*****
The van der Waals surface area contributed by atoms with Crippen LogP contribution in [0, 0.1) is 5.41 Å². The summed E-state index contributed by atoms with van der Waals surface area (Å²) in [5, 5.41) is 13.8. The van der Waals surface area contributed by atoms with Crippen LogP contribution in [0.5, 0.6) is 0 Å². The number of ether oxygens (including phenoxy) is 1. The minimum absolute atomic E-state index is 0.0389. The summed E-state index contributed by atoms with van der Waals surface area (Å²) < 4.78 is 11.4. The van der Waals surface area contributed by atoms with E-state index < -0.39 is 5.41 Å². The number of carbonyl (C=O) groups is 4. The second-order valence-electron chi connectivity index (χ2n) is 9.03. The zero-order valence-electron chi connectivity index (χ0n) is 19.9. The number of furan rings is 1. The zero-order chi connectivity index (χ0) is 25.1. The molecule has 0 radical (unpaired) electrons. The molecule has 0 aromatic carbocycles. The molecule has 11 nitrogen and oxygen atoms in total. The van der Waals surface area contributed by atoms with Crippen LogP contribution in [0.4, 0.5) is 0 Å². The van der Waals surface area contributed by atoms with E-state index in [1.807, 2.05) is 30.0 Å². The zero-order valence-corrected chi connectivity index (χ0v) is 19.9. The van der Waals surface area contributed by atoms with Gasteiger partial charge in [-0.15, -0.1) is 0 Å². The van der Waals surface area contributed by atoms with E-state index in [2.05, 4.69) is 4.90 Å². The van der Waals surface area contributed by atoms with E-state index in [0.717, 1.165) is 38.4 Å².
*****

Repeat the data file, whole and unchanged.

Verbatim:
The van der Waals surface area contributed by atoms with Crippen LogP contribution in [0, 0.1) is 5.41 Å². The summed E-state index contributed by atoms with van der Waals surface area (Å²) in [5, 5.41) is 13.8. The van der Waals surface area contributed by atoms with Crippen LogP contribution in [0.5, 0.6) is 0 Å². The number of ether oxygens (including phenoxy) is 1. The minimum absolute atomic E-state index is 0.0389. The summed E-state index contributed by atoms with van der Waals surface area (Å²) < 4.78 is 11.4. The van der Waals surface area contributed by atoms with E-state index < -0.39 is 5.41 Å². The number of carbonyl (C=O) groups is 4. The second-order valence-electron chi connectivity index (χ2n) is 9.03. The zero-order valence-electron chi connectivity index (χ0n) is 19.9. The number of furan rings is 1. The zero-order chi connectivity index (χ0) is 25.1. The molecule has 0 radical (unpaired) electrons. The molecule has 0 aromatic carbocycles. The molecule has 11 nitrogen and oxygen atoms in total. The van der Waals surface area contributed by atoms with Crippen LogP contribution in [0.4, 0.5) is 0 Å². The van der Waals surface area contributed by atoms with E-state index in [1.807, 2.05) is 30.0 Å². The zero-order valence-corrected chi connectivity index (χ0v) is 19.9. The van der Waals surface area contributed by atoms with Gasteiger partial charge in [-0.15, -0.1) is 0 Å². The van der Waals surface area contributed by atoms with E-state index in [2.05, 4.69) is 4.90 Å². The van der Waals surface area contributed by atoms with E-state index in [0.717, 1.165) is 38.4 Å².